by Don Wright (originally published here)
Some alarmists complain that the cost of new, innovative cancer treatments will soon bankrupt the health care system, arguing that we must find a way to limit patients' access to them. When we point out that the new treatments represent only 0.5% (one half of one percent) of health care costs, those people claim that it doesn't matter, because the expense of new treatments is increasing at an increasing rate, and we must do something.
Horsefeathers, I say. The sky is not falling. Instead, the system is working just as it should, exactly as designed. A company innovates, inventing a new treatment and, after years of trials and against tall odds, finally makes a good, healthy profit on a treatment that saves and extends lives. This provides the financial and technological footing upon which that company can further innovate, advancing medical understanding to create an even better treatment, or a new treatment for another disease. The medical innovation ecosystem also includes governments, academia, research hospitals, and more, but the pharmaceutical companies always do the heavy lifting. That's the system we have, and it's working. Let's not mess with it.
|Deep in discussion at ASCO|
Costs of new treatments may indeed rise, but those new treatments will increasingly keep us out of hospitals and clinics, reducing those costs. Further, we will lead healthier, more productive lives, earning and spending, thereby contributing to the economy. Even more, as innovation extends our lives and improves its quality, we and our loved ones will enjoy more birthdays together, more weddings, graduations, anniversaries, more celebrations of all kinds, and lots more just plain good days. My life is worth it, not only to me but to those who love me. So is yours.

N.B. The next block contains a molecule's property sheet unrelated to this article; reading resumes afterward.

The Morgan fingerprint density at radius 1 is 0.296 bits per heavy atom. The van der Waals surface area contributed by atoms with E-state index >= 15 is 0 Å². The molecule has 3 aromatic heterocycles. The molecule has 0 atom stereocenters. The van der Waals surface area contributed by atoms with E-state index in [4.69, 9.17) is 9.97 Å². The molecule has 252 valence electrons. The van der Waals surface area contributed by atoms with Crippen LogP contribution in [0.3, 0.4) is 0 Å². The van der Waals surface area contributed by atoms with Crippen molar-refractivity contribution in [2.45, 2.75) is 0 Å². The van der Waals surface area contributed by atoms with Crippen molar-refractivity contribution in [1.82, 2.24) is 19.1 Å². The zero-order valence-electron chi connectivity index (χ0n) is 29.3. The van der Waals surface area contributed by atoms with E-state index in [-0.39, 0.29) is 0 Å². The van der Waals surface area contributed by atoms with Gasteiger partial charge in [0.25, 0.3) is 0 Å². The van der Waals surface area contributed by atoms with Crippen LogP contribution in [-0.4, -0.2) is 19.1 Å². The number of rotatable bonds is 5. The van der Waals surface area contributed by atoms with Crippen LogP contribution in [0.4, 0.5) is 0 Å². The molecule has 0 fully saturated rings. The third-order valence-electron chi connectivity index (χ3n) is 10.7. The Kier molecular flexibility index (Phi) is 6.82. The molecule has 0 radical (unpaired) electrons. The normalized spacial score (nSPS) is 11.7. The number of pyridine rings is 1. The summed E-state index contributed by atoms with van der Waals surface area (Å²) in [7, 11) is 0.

Oh but, the complainers say, there are unethical companies that are not playing fair, reaping excessive profits, or pushing expensive treatments which are no better than those they purport to replace. They imply that all of the pharmaceutical companies behave like that, but of course that is false. Indeed, some companies even promise that all patients who need their treatments will get access to them regardless of insurance status. If there are unscrupulous companies, let us find ways to "encourage" those companies to join with the ethical ones (as a lawyer I have ideas), rather than penalizing all of us patients. We have done nothing wrong and we simply want and deserve the best treatments available.
The patients' mantra is My Life Is Worth It. I wrote about this a few days ago here. We believe, above all, that we patients need a seat at the table wherever alarmists are trying to convince policymakers that the cost of cancer treatments must be reined in at the expense of patients. Here is the petition and here is where you can sign it. If you haven't, please do. Thanks!